Some tweaks and tips are basically not all that exciting unless you find they solve a problem you’ve had to deal with directly, maybe on a number of occasions, at which point they’ll transform to being a miraculous time saver that you’ll continue using for years to come. One such example, is the Copy As Path trick in Windows Explorer.
Date and time functionality in applications is a particularly humdrum area to go looking for life-changing solutions, but it’s one that we all deal with a lot, perhaps subconsciously. We’ve covered date stuff before in Tip o’ the Week – #104, #102 and others.
Windows 8 – where’s the clock?
One of the strangest things to get used to in the Windows 8 world, is there’s no clock visible for most of the time – whether you’re used to the Date/Time display from the System Tray or if you’re still missing the Vista-era clock desktop gadget, the simple fact is that when you look at the start menu, and when you’re in the vast majority of full-screen Modern UI applications, there’s nothing telling you the time. Is it a bit much to have to switch to the old fashioned Desktop (press WindowsKey+D), just to see what the time is?
Fortunately, there are Apps which can solve this annoyance. There’s a free one that’s just a simple live tile showing The Time, or if you’re a jet set type who needs to know the time in different parts of the world, what about a World Time app that scrolls between all the places you list?
Some date shortcuts
Did you know that if you’re using OneNote, and you press ALT+SHIFT+”D”, it will insert the date in whatever you’re editing – handy if you collect notes about a particular subject all in one page, but you want to annotate when you did something or spoke to someone. If you’re particularly time critical, press ALT+SHIFT+”T” and it’ll insert the current time too. The same tricks work in Word, and when you’re writing an email in Outlook, too.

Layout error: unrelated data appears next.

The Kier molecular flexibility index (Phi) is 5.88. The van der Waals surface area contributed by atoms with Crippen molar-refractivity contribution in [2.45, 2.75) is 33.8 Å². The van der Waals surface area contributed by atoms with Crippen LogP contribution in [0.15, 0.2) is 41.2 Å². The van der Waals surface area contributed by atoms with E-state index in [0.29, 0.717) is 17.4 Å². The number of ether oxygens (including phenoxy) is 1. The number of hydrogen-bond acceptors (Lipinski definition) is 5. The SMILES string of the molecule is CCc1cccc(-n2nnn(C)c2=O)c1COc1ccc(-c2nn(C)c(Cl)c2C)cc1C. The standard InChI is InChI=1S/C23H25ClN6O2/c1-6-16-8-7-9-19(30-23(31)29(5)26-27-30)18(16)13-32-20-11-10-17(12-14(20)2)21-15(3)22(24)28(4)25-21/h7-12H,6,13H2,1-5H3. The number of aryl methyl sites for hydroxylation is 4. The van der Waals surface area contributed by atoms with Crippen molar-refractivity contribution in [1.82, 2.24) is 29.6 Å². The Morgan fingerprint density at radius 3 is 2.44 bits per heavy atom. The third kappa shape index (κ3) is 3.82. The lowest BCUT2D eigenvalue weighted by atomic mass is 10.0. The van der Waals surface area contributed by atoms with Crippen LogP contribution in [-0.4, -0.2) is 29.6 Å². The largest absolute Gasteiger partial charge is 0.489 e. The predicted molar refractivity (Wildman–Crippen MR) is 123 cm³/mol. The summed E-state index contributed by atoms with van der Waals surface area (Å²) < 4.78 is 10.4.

If you live your life in Excel, then CTRL+”;” inserts the date and CTRL+”:” pastes the time – again, useful if you’ve got columns in your sheet about when you last called that contacts etc. Of course, you should be using CRM, not a spreadsheet; tsk tsk.
Outlook and its dates
Way back in the mists of time, 130 weeks ago if the numbering of ToW was consistent (which it’s not, quite), there was a tip about Outlook dates, but I bet most of you weren’t reading then, and if you were, well, you’ve probably forgotten.
In a nutshell, ever since Outlook 97 was released, it’s had some smarts built into every date field that you can edit without using a date picker – you know, date fields on appointments, Tasks, reminders etc. Instead of just picking the date from a calendar, you could enter it “9-11-12 or 9/11/2012 or 9 Nov, would all resolve to the right date (well they would if you have your system date formats set to the UK one…)
You can also enter real expressions, like tomorrow, 3 weeks, this Sunday, next Friday, Christmas Eve. Not dates that change – like Easter Sunday, or Thanksgiving day, though there are some static “holiday” dates such as Lincoln’s Birthday, Halloween, New Year’s Day etc. Have a go, it’s really rather useful